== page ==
Jung Ran Annachiara is an anthropologist and joined the Department of Anthropology and Sociology in 2014. She completed her PhD in Social Anthropology at the École des Hautes Études en Sciences Sociales, Paris in 2007. Her research is located at the intersections of the study of ‘traditional’ African religions and subjectivity. In her doctoral dissertation, Chevauchés par les dieux. Initiations des Occidentaux aux cultes Vodun béninois: pratiques culturelles et trajectoires identitaires, grounded on extensive fieldwork in the Republic of Benin, West Africa, she explored the dynamics of change of a traditional religion.
Historically characterised by a striking extraversion and flexibility, Vodun cults have travelled, adapted, and transformed across time and space, creatively reinventing their traditions, generating new meanings and redefining regimes of practice, both locally and globally. Recently, in collaboration with Leslie Witz and Paolo Israel, Annachiara published an edited volume that charts new trends in South African historiography through a series of essays from the early 1990s to the present. In the Department, she teaches classes on rituals, beliefs, traditional practices, gender and kinship, and popular culture.
Kelly is a political and legal anthropologist with a research focus on criminal justice in South Africa, particularly concerned with how criminal justice has become a vector for the continuation of apartheid relations. She joined the UWC Anthropology Department in 2018. Before UWC, she worked in the Department of Anthropology at the University of the Witwatersrand (Wits) for a decade, serving as the head from 2015-2017. She completed her PhD at the University of Chicago in 2007 with a dissertation on South African prisons.
Kelly writes and teaches about law and justice, urbanism, sexualities, race, and the praxis of social justice. In 2008, she cofounded the Johannesburg Workshop in Theory and Criticism (JWTC), an experimental project tasked with recrafting the work of critical theory beyond the Global North. She has been involved in work on the decolonisation of the university in South Africa, supporting student movement activism and disciplinary/curriculum reconstruction. She also works beyond the university in popular education projects, supporting a broad range of social justice formations.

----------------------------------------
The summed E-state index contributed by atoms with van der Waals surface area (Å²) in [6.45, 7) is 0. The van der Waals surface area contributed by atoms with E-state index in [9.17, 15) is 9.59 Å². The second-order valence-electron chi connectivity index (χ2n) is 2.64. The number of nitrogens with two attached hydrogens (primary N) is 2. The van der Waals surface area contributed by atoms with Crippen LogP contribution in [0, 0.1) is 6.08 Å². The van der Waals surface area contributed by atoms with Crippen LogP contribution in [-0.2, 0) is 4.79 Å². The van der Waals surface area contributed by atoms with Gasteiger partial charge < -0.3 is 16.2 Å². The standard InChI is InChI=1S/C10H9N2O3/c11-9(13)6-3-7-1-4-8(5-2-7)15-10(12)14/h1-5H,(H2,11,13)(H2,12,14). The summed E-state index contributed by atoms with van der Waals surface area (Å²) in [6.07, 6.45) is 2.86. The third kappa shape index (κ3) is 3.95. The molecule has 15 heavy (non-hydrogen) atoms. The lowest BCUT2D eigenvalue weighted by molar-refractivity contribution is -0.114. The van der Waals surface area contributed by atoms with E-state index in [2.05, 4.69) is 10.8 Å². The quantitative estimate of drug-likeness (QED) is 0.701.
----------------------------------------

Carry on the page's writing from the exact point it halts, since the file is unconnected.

Sakhumzi is an Associate Professor at UWC with a background in Medical Anthropology. He received his PhD from Wits Institute for Social and Economic Research (WISER) in 2010. His research areas of specialisation are gender, masculinities, medical anthropology, men’s health, and social theory. Before joining UWC in 2010, he researched social and behavioural aspects of HIV and Health for the Perinatal HIV Research Unit (2001-2002); Human Sciences Research (2002-2005) and Centre for AIDS, Development and Research and Evaluation (2009-2010). His current research focuses on developing African-centred theories of masculinity.
Hameedah is a PhD Anthropology candidate and lecturer at UWC. Her research interests include practices of medicine, health, and healing. In particular, she has an interest in the relationships between diseases, technology and spaces of treatment and management for chronic medical conditions. Her PhD research focuses on Metabolic Syndrome (MetS) with an emphasis on medical knowledge systems (both clinical and ethnobotanical) in South Africa. This research project is motivated by biocultural narratives of both clinical and plant medicine practices within and beyond anthropology.
Her fieldwork explores walking ethnography and the rethinking of anthropological analyses for diseases. She has also collaborated in formulating clinical guidelines for Primary Health Care (PHC) practices through the NRF at Stellenbosch University. At present, Hameedah is part of an International Development Research Centre (IDRC) project titled Promoting inclusive policies and approaches to address youth networks of gang violence in South Africa. The project provides insight to safety, policy, and youth gang violence in the areas of Manenberg, Gugulethu and Nyanga East in Cape Town. Working in Manenberg, her research involves rewriting narratives of place-making and resilience amidst gang violence through the lenses of female youth.
Administrative StaffMrs Melissa Moti
Position: Sociology Administrative Officer
Qualifications: BA, BA (Hons), MA (Western Cape)